Which Fictional Magic System Would You Most Like to Be Real (If Any)?

After recently completing the amazing conclusion to the 5-book Lightbringer series, I posed a question to Megan: If any fictional magic system suddenly became real, which would you choose?

There are a variety of ways to look at this. Do you make your pick based on the type of magic you’d most like to try? The type of magic that would do the most good (or the least harm)? Or maybe the type of magic that simply makes the most sense in 2020.

I’ll rank a few of my favorite magic systems below, with #1 being the version I’d most like to exist. Before I do, one quick observation: Almost all of these systems rely on hereditary magic; that is, you’re either born with it or you’re out of luck. I think I prefer merit-based magic systems–they’re a bit less elitist. 🙂

10. Lord of the Rings: I’m sure an uber-fan will correct me on this, but it seems like most of the magic in Lord of the Rings is controlled by wizards (of whom there are only a few in the entire world) and magical objects. I’m not sure that would go over all that well in the real world.

9. Game of Thrones: What I know about Game of Thrones magic is entirely from the TV series. It seems a little all over the place–lots of different magic systems tied to religion. I think that could be pretty dangerous in reality.

8. Stormlight: I love Brandon Sanderson’s descriptions of magic systems. That’s mostly why this system is on the list, because it’s been a while since the last Stormlight book, and I can’t remember all that much about it. I just know it’s robust enough to function in some version of reality.

7. Mathilda: When I read Roald Dahl’s classic tale as a kid, I was convinced that if I tried hard enough, I could move objects with my mind too. I like the simplicity of this system, and because it’s so specifically relegated to telekinesis, I think it could work pretty well in the real world.

6. Mistborn: In this world, some people are able to swallow small fragments of metal and use them to turn their bodies into giant magnets (oversimplified explanation). I like magic systems that involve the consumption of something, as it creates an interesting limitation and economy around the consumable.

5. Lightbringer: In this world, some people are able to draft “luxin,” which is a physical manifestation of a specific color (or multiple colors), with each color serving a specific purpose. Brent Weeks describes the system really well in the books, and I like that there’s a limit to it–you have a limited amount of luxin you can draft in your lifetime. There’s a dark side to it, though–that part may not work well in the real world.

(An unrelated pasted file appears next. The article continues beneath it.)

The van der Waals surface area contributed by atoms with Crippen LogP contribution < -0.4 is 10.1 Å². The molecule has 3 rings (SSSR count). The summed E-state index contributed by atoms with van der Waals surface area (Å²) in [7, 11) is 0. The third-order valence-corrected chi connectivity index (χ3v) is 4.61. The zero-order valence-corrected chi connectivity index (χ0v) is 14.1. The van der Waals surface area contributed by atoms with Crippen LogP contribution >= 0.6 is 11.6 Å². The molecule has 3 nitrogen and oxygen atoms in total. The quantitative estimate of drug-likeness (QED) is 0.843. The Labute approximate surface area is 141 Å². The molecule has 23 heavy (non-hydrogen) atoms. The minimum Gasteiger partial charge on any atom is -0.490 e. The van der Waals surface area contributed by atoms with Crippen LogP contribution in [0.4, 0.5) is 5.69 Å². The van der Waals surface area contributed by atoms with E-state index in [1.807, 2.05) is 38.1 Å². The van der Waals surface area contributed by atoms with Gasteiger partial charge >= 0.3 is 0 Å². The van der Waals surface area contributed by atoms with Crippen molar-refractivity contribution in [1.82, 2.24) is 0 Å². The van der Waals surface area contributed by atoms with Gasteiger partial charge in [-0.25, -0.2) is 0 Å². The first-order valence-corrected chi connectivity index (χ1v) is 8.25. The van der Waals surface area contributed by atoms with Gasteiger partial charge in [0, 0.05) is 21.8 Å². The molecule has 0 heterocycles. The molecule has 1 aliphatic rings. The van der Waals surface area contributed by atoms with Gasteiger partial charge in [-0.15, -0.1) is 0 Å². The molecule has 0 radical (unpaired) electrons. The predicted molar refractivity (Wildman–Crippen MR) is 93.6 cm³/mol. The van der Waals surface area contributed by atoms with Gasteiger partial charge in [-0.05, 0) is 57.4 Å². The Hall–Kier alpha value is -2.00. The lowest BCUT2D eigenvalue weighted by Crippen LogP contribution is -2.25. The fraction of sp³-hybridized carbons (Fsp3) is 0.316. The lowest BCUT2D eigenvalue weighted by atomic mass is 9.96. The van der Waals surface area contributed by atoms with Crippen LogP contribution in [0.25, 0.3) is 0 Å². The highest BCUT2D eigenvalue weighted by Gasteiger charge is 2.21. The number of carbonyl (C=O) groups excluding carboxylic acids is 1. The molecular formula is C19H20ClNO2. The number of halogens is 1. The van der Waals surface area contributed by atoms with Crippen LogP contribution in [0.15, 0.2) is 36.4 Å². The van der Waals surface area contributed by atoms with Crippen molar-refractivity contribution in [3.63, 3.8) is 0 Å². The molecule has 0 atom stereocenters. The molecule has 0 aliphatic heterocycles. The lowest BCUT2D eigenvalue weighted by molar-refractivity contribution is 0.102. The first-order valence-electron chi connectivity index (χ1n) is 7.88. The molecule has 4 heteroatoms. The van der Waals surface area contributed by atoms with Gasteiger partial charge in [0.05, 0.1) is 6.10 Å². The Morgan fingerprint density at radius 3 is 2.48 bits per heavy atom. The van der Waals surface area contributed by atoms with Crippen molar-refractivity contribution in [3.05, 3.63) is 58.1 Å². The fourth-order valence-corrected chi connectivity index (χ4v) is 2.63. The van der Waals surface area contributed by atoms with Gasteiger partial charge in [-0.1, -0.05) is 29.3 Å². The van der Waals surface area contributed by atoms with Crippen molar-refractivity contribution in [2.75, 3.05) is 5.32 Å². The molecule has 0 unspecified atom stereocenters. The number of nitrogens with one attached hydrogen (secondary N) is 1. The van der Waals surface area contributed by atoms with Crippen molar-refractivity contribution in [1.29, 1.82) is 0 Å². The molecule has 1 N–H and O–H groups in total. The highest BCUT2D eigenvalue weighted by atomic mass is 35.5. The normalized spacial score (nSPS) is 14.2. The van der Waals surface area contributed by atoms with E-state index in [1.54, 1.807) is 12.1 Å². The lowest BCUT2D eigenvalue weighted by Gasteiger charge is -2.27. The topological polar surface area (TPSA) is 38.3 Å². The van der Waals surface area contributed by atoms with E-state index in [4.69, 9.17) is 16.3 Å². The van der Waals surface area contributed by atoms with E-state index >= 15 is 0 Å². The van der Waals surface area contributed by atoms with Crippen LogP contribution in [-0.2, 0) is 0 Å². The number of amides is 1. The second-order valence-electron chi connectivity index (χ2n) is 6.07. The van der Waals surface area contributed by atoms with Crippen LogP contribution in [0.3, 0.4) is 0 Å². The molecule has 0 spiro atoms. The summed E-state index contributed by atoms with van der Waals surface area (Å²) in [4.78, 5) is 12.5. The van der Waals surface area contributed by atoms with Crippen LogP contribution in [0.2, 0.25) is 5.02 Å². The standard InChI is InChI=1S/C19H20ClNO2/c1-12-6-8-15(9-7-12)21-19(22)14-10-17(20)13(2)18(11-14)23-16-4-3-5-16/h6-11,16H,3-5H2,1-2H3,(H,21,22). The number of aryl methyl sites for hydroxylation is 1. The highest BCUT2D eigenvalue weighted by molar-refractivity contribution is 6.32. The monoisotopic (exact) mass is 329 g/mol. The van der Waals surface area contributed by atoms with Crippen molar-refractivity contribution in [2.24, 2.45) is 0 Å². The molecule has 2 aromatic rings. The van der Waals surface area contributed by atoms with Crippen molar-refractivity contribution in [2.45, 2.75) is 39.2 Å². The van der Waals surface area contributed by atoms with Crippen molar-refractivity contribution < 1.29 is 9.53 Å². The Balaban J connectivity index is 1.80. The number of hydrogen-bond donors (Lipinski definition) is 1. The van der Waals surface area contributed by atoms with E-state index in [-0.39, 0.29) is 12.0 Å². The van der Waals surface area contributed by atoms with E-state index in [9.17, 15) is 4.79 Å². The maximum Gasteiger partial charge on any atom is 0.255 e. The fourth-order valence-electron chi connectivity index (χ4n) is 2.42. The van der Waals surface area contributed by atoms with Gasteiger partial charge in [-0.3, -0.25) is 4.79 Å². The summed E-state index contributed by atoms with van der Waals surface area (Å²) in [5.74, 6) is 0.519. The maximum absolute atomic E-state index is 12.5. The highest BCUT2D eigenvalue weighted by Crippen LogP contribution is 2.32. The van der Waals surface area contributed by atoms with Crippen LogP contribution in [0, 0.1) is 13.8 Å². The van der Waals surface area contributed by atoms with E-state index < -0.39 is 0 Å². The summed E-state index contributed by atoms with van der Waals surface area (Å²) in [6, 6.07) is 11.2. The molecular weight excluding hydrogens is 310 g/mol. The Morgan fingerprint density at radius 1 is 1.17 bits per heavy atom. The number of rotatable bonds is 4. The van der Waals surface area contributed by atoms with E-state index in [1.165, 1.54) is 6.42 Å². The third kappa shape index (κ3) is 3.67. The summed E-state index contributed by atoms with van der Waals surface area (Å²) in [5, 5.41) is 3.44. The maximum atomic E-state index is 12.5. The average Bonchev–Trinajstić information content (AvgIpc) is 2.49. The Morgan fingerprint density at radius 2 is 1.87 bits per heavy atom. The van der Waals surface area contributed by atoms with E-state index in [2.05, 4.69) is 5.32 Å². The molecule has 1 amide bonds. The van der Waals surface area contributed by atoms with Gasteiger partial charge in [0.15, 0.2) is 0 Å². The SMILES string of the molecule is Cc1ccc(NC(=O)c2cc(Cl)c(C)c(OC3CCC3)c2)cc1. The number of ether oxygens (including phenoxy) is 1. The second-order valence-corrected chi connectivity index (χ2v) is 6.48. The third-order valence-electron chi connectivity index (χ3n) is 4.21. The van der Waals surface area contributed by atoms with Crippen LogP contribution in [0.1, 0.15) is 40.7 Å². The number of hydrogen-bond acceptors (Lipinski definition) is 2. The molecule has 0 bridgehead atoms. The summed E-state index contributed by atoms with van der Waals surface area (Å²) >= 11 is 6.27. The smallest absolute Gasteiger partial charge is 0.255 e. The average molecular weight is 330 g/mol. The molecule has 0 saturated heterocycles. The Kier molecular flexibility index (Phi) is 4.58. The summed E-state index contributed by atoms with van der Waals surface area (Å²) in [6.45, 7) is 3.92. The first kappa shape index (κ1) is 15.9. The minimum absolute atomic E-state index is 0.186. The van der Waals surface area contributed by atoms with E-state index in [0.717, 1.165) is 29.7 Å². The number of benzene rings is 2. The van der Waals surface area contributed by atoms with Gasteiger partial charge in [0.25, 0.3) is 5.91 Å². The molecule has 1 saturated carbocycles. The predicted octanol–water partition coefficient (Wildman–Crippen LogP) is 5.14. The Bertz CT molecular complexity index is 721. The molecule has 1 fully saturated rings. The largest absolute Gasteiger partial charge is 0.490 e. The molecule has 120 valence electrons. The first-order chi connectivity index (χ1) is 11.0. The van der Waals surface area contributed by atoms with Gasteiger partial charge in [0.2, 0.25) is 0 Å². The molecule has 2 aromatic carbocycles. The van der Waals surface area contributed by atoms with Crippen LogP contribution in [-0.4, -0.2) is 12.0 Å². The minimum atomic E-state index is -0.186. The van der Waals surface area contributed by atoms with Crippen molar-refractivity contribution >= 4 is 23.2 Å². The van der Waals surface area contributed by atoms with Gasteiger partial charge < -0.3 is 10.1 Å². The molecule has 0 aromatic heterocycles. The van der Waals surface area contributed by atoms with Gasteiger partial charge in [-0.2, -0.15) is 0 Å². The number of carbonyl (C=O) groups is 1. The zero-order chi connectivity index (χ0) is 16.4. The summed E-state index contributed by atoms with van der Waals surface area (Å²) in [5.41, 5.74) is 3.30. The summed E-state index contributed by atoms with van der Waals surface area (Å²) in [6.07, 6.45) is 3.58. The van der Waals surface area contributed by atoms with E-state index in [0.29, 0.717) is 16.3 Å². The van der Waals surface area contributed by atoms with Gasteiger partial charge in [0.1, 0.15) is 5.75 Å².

4. Harry Potter: Okay, honestly, I don’t think the Harry Potter system is all that great on paper. You’re basically saying a Latin word, and if you say it correctly (and if you’re a wizard by nature), cool stuff happens? However, I love the variety of ways this magic system is used and how the wizards of the world could help the muggles without them even realizing it.

3. Star Wars: Nostalgia certainly plays a role here, but I like the idea of a magic system that flows through and connects all living creatures and plants. Perhaps it shouldn’t be so high on the list, given that it’s very driven by good versus evil, while I think the real world is more of a gray area. But I really just want to use the Force.

2. Jade City: This and my #1 pick are so high because anyone can wield magic in these worlds. In Jade City, it requires the person to acquire and wear jade, and you get better at using it the more you practice.

1. The Magicians: I love the Magicians book series largely because the people who use magic in this world are those who have gone out of their way to discover, study, and master it. That’s the kind of magic I’d want to exist in the real world.

A few I didn’t mention because I don’t know/remember much about them are The Witcher, The Name of the Wind, and Doctor Strange.